I’m staying at Home this Holiday Season because my Country Failed to protect Our Most Vulnerable

If you have been keeping up at all with the news the past few weeks, its been a doozy. Everything has been overshadowed by the fact that the President of the United States was diagnosed with COVID after an incredibly irresponsible rollout of his Supreme Court nominee that he had while we are still in a global pandemic and refused to participate in a virtual debate due to issues with the format. Additionally, during the initial Supreme Court confirmation hearings, senators from the opposing party that were both in at least one high risk category hugged each other, completely unmasked.

Hell, typing that made me feel exhausted.

As other countries around the world are beginning to return to a post-pandemic “normal” to varying degrees, the United States is still stuck in a situation where we are still, as a country, on the flatline of a first wave that is slowly coming back up

At this point, regardless of how the election goes, regardless of whether my State of Colorado decides to go back into Shelter in Place, and regardless of what family members think about it, I cannot justify interstate travel for the holidays, or even traveling within the state to see relatives at this point.

In anticipation of arguments that people, including family members, will have against my decision, I have put together a quick FAQ that I will submit to anyone that asks.

  1. Aren’t you personally in a fairly low risk category and wouldn’t be severely affected by COVID-19?

While, as a relatively healthy 28 year old man, I would be less likely to come down with the most severe symptoms of COVID-19, I also have the potential to carry the disease in an asymptomatic way. I have a 93 year old grandmother that has had several health problems over the course of the past couple decades external to COVID and a couple of friends and family that are immuno-compromised that I also would not want to spread COVID to. Additionally, I know I am not invincible. Several articles have come out in regards to people in their 20’s and 30’s that caught the virus in March and, as I am writing this in October, they still have symptoms/are not fully recovered.

Also, I am not doing this for myself. I had an extensive conversation with a friend a couple of nights ago about how, as an immuno-compromised individual, they are at higher risk for catching and experiencing the worst symptoms of the disease, including death. I am doing this for that person. I am doing that for people that cannot leave their house because of individuals that refuse to wear masks. I am doing this for elderly people in my life that I cannot afford to get sick.

2. The United States is going to be flattening the curve anytime now! A Vaccine is right around the corner.


I am going to break this one into 2 parts:

A. While cases in the United States have been relatively steady for the past 2 months, my state of Colorado, particularly in Boulder and Fort Collins, have started to see a third wave emerge primarily associated with the decision of CU Boulder to open for limited in person instruction in the fall. Along with this, Denver Public Schools will be beginning classes for K-5 children in less than a week. There is no political will at the state level to do anything rivaling the shutdown that we had back in March, and the federal government hasn’t shown any leadership as well.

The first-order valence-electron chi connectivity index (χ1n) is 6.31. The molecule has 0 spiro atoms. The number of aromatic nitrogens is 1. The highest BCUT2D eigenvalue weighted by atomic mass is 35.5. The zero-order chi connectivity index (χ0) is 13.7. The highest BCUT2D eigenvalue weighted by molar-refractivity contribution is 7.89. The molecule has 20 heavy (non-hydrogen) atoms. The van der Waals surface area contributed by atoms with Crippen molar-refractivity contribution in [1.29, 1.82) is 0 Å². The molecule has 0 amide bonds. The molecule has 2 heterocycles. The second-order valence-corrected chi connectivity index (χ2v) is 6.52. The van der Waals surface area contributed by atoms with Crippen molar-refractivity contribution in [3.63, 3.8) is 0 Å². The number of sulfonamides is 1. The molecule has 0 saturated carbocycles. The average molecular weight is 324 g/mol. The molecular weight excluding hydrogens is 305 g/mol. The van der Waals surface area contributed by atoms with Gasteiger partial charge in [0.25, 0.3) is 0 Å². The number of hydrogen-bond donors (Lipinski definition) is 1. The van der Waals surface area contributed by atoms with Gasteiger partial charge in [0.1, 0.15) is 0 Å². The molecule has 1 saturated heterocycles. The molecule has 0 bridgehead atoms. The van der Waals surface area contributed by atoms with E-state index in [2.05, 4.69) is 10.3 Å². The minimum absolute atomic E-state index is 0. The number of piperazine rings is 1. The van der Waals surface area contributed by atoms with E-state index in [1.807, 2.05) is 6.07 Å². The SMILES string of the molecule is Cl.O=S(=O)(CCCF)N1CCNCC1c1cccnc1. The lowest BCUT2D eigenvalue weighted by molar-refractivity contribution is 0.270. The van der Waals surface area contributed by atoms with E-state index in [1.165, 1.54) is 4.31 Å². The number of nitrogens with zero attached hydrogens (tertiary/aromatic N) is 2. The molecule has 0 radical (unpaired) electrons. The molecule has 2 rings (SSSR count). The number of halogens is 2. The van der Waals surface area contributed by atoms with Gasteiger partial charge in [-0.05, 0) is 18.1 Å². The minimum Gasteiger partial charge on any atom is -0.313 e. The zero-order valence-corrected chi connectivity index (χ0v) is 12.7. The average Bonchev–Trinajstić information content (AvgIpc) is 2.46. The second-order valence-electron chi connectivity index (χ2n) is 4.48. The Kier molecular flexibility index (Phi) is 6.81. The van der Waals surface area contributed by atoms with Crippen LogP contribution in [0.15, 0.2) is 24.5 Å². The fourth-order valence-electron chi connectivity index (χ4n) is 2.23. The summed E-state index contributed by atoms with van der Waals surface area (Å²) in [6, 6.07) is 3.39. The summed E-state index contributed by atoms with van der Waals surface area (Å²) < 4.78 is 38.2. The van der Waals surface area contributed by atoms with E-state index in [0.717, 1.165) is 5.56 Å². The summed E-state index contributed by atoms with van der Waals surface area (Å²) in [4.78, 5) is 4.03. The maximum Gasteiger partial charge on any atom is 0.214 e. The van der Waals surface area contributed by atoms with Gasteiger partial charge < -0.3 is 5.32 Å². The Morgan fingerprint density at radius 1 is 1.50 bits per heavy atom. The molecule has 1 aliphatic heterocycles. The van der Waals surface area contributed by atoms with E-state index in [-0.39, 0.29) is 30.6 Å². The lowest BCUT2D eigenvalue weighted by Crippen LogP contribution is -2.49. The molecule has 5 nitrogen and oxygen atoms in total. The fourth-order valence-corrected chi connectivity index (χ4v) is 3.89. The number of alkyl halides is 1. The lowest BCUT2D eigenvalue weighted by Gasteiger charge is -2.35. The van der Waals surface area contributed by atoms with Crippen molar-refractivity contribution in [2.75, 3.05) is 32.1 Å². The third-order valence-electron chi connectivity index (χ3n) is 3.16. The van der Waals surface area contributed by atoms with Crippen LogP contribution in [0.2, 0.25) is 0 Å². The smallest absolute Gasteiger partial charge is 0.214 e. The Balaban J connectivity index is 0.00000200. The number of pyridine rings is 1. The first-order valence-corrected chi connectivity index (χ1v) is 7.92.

B. I have been off and on following Operation Warp Speed, the US’s approach to getting a vaccine, for the past six months, and its. While approval for a vaccine has been “fast tracked” in the past by the FDA and it predecessors, particularly in regards to polio, it came after decade of research prior to the existence of the FDA and a sitting president (FDR) having the disease. When Jonas Salk started distributing the polio vaccine, the disease had been around for decades. COVID-19 has been around for less than a year.

3. A Biden administration will make things better!

Sure, Biden will probably have a significantly more rational public health policy than Trump, but, to an extent, there is no going back now. Red state governors have fully opened in some regards, and even the ski resorts in Colorado are opening as usual, which is terrifying because COVID-19 started at the resorts. As of October 10th, Colorado has gone above 1,000 cases in a single day, something not seen since the worst surges earlier in the year. Today, as I am revising this article on the morning of October 16th, we have hit over 1200 positive cases in a day . We are in it for the long haul, and only a vaccine or effective treatment will get us out of this crisis. I would hope that a Biden administration would have a rational health policy, but that wouldn’t get us out of the hole we have dug for ourselves.

4. Your family/friends will miss you!

And they will also miss my germs, thankfully. As I mentioned earlier in this piece, my grandmother is 93 years old and has been in and out of the hospital several times over the past decade or so. Zoom exists, google exists. We will make it through. If anyone in my family or friend group does miss me, please reach out to me directly in scheduling a zoom/phone call. I would rather want to see you over a computer screen healthy and alive instead of attending a funeral for you without getting to even be in the same room.